Oblong narrow folio, (6 x 17 inches). Advertisement (a bit toned throughout). 37 chromolithographed sheets, printed on both sides. Original publisher's pictorial paper wrappers (covers detached, one or two chips).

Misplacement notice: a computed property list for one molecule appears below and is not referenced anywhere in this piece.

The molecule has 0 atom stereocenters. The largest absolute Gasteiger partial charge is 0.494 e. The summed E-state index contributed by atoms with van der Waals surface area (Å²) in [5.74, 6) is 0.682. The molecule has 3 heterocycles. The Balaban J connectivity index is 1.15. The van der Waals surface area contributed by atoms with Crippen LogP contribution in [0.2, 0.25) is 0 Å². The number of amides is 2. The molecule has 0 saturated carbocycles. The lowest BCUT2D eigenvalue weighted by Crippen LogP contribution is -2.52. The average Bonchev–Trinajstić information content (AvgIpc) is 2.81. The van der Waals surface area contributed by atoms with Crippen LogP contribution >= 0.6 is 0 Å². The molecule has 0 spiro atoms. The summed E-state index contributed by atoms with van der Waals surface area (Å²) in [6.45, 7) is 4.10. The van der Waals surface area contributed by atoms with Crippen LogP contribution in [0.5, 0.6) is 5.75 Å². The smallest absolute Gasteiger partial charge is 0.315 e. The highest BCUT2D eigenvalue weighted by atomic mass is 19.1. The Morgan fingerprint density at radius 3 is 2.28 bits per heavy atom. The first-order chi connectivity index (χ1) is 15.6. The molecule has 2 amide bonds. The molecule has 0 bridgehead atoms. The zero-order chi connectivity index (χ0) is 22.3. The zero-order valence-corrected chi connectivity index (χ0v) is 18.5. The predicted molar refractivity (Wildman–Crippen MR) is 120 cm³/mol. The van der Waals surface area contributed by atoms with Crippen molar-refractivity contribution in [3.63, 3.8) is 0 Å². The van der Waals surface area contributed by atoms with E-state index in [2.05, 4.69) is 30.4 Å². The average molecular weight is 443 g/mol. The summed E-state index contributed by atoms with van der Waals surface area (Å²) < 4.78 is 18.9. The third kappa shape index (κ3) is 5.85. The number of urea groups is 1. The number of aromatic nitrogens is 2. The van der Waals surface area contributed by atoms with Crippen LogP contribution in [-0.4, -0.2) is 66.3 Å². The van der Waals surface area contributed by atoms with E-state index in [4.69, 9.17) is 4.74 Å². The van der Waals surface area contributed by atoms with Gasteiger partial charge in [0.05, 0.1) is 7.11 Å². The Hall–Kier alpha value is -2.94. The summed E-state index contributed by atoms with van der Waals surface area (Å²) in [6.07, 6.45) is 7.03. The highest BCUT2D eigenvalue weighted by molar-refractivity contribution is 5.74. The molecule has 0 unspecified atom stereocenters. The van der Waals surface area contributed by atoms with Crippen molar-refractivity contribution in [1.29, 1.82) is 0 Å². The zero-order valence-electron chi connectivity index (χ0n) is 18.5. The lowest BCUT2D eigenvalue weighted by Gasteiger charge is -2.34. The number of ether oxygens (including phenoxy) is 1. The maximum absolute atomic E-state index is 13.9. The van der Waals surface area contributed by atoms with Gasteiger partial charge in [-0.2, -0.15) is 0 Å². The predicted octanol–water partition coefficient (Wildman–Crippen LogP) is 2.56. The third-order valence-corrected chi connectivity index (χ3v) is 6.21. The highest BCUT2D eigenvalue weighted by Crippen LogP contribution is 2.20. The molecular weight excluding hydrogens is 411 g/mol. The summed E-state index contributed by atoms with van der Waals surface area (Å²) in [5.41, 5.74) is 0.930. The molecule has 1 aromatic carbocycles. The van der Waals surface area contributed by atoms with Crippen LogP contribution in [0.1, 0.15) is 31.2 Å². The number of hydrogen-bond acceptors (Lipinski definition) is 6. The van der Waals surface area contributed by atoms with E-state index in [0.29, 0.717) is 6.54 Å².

First edition. A series of beautiful chromolithographs that chronicle the main thoroughfare of Broadway "from Steamship Row and Bowling Green to 59th Str." (Holden). Gray calls it a precursor to the photographic books that became popular after the turn of the century, commenting that it "forms a baseline, however unsatisfactory, for documentation of that street" (Gray, ed. p. iii). The Mail & Express Company was the publisher of the Evening Mail, a New York City daily newspaper. This is an important block-by-block record of what Broadway looked like at the turn of the 20th century. "Established in 17th-century Dutch New York, Broadway grew with the city, not only as a thoroughfare but as a conveyance of an expanding city, carrying progress with the tide of time, section by section, with each part reinventing itself after the older Broadway and New York moved on…It was Broadway that carried the growing city. Broadway's expansion took it to the environs of Columbus Circle as the city was preparing to unify itself in the 1890s, but anticipating the next century's growth, outlying paths known as the Boulevard and the Bloomingdale Road were rebuilt, widened, and made part of Broadway" (Gabrielan, p. 7). Randall Gabrielan, "Along Broadway." Christopher Gray, ed. "Fifth Avenue, 1911, from Start to Finish in Historic Block-by-Block Photographs." Holden 1944.